I love my Stowe 13 foot Riversedge! The previous owner stored it upside down on the ground and all the wood rotted. I got it for free, and replaced the gunwales, thwarts, and seats, and repainted it. I think I spent about $100, and I have a canoe that I value at far more than that.
Other reviewers said there is one fault. There are actually two, but they are easily corrected. The flexing of the bottom is what they call "oil-canning" (for those who remember the old fashioned oil can where you pressed on the bottom to dispense a drop of oil onto the part you were trying to lubricate). This flexing is only a problem when there is not a third person or load of gear to weight down the middle of the boat. As mentioned by another reviewer, the fix is a small vertical brace between the center cross-thwart and the bottom of the boat.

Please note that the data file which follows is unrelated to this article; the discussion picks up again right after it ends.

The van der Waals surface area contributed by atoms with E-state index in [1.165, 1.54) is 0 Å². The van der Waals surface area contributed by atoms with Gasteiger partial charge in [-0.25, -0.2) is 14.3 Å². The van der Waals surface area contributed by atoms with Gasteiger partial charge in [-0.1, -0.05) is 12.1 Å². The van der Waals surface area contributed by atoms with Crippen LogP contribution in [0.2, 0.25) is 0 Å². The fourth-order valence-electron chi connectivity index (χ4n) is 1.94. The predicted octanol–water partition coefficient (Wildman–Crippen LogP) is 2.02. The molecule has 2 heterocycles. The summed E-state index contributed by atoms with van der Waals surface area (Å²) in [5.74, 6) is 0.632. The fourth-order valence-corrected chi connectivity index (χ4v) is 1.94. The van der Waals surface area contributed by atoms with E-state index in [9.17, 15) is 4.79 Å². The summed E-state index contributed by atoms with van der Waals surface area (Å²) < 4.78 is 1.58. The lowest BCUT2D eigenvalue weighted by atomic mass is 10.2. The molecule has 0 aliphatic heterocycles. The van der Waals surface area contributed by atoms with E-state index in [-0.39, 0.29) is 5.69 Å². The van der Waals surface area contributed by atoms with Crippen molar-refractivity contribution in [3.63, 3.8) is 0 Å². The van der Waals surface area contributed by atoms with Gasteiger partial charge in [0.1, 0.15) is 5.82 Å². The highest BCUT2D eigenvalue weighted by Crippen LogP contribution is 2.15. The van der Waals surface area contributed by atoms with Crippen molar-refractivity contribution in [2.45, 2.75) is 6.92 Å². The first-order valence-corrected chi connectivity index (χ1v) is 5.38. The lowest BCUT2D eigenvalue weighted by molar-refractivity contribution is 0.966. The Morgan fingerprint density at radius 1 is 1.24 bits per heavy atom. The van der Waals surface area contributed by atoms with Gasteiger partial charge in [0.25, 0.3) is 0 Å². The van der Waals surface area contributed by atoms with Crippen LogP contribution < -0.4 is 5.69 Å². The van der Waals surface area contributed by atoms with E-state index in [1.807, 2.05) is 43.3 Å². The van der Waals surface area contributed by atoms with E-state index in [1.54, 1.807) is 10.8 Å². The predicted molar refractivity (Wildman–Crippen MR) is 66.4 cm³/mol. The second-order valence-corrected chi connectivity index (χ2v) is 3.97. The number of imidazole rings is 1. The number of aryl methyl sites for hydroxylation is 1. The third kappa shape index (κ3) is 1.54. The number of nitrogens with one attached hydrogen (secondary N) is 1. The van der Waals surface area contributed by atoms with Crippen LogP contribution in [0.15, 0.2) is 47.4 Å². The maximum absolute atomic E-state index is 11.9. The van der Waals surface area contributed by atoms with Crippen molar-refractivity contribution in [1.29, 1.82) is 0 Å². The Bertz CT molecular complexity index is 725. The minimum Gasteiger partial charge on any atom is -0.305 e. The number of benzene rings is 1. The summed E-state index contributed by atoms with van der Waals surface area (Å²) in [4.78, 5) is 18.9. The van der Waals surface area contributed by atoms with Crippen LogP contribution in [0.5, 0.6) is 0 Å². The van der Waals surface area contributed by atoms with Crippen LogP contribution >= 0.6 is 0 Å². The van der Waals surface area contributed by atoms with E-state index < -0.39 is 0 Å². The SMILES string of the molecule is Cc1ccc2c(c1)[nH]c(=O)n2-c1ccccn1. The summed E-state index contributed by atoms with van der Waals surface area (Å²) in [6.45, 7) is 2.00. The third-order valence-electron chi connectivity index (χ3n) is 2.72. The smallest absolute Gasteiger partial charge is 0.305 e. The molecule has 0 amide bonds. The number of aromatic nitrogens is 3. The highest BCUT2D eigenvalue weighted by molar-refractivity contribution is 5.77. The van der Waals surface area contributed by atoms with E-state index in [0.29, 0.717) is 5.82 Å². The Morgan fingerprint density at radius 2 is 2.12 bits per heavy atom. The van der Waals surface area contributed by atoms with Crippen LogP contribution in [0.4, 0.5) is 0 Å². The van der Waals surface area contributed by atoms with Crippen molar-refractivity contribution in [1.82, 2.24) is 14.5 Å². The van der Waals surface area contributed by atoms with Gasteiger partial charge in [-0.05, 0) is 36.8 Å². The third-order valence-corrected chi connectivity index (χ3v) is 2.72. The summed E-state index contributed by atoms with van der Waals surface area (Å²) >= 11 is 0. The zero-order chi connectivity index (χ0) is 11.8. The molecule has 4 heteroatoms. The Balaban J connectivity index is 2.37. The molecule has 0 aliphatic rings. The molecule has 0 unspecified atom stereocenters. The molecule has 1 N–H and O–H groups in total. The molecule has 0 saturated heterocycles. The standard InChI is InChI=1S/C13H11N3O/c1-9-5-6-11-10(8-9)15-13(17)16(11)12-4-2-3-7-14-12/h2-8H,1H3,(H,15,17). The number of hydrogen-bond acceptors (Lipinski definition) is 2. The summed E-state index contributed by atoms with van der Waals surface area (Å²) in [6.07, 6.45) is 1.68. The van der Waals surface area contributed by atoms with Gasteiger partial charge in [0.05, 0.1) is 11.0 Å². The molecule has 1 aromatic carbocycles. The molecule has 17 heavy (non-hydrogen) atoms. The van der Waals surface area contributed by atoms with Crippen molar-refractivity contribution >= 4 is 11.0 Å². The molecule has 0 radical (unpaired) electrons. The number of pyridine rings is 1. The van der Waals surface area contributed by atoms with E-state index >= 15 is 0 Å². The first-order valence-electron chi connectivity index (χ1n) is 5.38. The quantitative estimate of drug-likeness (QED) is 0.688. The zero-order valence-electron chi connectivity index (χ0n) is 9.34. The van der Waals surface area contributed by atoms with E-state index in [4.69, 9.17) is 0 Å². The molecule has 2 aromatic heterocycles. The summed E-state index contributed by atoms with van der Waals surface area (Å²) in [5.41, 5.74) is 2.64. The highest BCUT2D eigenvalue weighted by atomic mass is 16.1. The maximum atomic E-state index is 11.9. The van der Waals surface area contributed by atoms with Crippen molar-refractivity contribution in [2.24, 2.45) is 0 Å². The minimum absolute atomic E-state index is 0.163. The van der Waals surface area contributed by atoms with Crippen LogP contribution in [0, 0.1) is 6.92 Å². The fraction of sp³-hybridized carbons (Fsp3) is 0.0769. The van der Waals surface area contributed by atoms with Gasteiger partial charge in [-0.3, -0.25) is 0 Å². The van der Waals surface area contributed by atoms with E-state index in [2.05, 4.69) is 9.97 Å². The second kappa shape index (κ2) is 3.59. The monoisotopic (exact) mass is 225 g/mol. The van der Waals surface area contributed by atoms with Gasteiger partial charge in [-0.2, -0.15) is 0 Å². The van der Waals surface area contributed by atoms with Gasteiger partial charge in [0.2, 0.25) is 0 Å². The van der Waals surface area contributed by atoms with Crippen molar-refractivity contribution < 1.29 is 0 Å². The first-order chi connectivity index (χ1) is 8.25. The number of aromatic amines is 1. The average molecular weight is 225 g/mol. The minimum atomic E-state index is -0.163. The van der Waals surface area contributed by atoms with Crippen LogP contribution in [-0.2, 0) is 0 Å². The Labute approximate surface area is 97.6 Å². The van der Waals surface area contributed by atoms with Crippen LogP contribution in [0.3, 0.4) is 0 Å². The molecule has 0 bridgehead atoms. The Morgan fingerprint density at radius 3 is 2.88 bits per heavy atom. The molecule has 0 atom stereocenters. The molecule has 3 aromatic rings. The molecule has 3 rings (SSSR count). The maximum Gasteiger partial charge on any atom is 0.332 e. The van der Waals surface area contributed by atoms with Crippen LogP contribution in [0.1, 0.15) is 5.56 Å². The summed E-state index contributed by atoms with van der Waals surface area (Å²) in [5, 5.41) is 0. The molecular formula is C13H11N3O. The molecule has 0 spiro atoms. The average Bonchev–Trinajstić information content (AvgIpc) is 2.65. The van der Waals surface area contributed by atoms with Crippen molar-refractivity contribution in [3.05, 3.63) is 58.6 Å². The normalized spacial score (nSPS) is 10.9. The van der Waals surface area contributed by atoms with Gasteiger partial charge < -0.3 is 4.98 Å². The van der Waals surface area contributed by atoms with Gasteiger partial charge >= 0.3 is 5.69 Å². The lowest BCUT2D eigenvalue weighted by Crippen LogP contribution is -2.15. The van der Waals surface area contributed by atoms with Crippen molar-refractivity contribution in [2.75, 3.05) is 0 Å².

The second fault is more serious. One previous owner of my canoe (I learned later) gave it up for this reason, and that is instability. The problem is that the seats are too high (mounted directly under the inwales) and also too far to the ends of the boat. Moving each seat 6 inches towards the center of the canoe, and dropping them down 2 inches (using hard to find 4 inch stainless steel screws) makes a world of difference.
They say that canoes with a shallow vee bottom, like this one, are more stable in rough water, and my experience bears that out. This little 13 foot canoe can handle windy Adirondack lakes just as well as some larger boats.